- Jujugol’s talent made Rio de Janeiro allow girls to compete in boys’ leagues
- She receives video messages from Cristiane, Marta, Thiago Silva and Zico
- The ten-year-old trained with Brazil’s France 2019-bound squad
Pioneers have hardly been scarce in women’s football. The game will forever be indebted to, among innumerable others, Nettie Honeyball, Florence Dixie, Alice Milliat, Lotte Specht, Eleanor Roosevelt, Brajaranjan Ray, Malfrid Kuvas, Pat Gregory, Hannelore Ratzeburg, Jim Selby, Sif Kalvo and, more recently, Megan Rapinoe.
Who could have imagined that ground-breaking bracket of activists, pro footballers and politicians would come to comprise a seven-year-old schoolgirl?
Rio de Janeiro, arguably the mother of hubs for kids playing football, had no official competitions for girls in 2017. They were prohibited from participating in boys’ leagues.
That was until Julia Rosado de Souza got the powers that be to rewrite their laws. Or, specifically, her breathtaking ability did.
“I believe I was born loving football, but I started playing when I was four years old,” Jujugol cheerily told FIFA.com. “
Still, that didn’t stop Julia receiving Barbies as gifts.
“Because I was a girl, people thought I had to receive dolls for my birthday,” she said. “It’s not that I don’t like dolls, but they’re not what I’m really into, so I delicately took the heads off them and used them to play football.”
And play football is something Jujugol did so extraordinarily that, after captivated crowds began turning up to watch her play and a public clamour erupted to see her perform competitively, Rio’s futsal federation reneged and the Teresopolis native became the first lass to play in the lads’ leagues – a seven-year-old at under-9 level, no less.
“I was really, really happy,” Julia said. “Because the federation didn’t just open the door for me, but for other girls too.”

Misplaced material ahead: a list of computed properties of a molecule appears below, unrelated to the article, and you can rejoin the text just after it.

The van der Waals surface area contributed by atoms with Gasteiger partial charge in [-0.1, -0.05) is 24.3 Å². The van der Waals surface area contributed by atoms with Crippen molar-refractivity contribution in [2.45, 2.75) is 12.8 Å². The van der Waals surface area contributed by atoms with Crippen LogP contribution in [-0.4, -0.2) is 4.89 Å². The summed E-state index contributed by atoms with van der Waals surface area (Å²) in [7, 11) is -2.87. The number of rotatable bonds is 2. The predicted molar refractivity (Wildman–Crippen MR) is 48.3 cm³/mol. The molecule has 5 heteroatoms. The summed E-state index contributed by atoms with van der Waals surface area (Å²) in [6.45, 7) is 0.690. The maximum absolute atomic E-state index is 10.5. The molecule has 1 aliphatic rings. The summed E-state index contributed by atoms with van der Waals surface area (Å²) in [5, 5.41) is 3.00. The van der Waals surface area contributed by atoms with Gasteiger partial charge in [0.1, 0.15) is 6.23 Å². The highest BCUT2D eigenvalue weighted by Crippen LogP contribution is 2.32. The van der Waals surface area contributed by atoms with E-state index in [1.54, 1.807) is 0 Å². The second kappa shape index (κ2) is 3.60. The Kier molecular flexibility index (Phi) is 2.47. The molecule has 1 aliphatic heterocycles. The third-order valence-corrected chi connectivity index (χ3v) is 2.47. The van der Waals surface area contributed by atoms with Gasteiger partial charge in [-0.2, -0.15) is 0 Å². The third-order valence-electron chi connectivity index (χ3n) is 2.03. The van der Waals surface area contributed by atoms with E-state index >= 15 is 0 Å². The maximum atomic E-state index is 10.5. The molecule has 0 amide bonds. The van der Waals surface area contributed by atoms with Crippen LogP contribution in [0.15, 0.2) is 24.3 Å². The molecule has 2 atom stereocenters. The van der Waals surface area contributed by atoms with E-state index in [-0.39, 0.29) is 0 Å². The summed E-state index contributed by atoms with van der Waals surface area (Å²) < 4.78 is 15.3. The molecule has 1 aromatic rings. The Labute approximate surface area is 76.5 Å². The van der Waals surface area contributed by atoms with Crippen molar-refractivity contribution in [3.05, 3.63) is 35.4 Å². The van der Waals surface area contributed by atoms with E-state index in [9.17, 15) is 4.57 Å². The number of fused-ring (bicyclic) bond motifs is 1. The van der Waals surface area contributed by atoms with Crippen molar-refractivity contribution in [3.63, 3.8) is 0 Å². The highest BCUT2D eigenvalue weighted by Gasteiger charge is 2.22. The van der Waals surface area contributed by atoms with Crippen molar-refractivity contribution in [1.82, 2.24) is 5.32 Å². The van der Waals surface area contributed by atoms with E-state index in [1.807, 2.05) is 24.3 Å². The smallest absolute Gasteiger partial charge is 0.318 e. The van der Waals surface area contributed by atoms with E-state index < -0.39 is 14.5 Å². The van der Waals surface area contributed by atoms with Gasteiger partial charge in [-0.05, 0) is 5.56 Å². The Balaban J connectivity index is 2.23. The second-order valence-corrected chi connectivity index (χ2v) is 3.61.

That wasn’t the end of Jujugol’s battle.
“It was really, really difficult to get anybody to pass the ball to me,” she explained. “They thought that because I was a girl, I couldn’t play football.
“But little by little, I showed them that I liked football, that I could play football, that I had talent, and that sport is for everyone. Through dedication and training really hard to always be better than the day before, they started wanting me on their team.”
Jujugol’s arsenal is frightening. She hip-swivels like Marta, nutmegs like Ronaldinho, boasts the strength, fearlessness and movement of Hegerberg, the Romario toe-pokes and a thunderous, Rivelino-esque left foot.
She’s already swapped Barcelona’s youth academy in Brazil for Paris Saint-Germain’s, sizzled in youth tournaments across the globe, and been named an ‘Athlete of Rio de Janeiro’.
She trained with Cristiane, Formiga, Marta and the FIFA Women’s World Cup France 2019™-bound Brazil squad. She’s practised with Amandinha and her country’s senior futsal squad. She’s regularly on TV shows. She receives birthday calls and video messages from Zico, Marta, Thiago Silva and Cristiane. Her 78,000-plus Instagram followers see pictures of her with Ronaldinho, Pia Sundhage, Kaka, Milene Domingues, Fred, Jorginho and Robinho, among others.
“I’ve loved meeting all the players, because they all treat me with such affection and attention,” Jujugol said. “But if we’re talking about positions, I relate a lot to Andressa Alves and Cristiane, because they’re forwards and left-footers like me.
“They’ve all given me a lot of great advice. One that really stuck with me was to never give up on my dreams, and to enjoy every training session, every game in order to evolve more and more.
“My dream is to become a great footballer and to grow – not to grow alone, but to grow together with women’s football.”
Uber-abilitied. Admirably avant-garde. It’s hard to believe this shimmering Carioca jewel is only ten years old, right?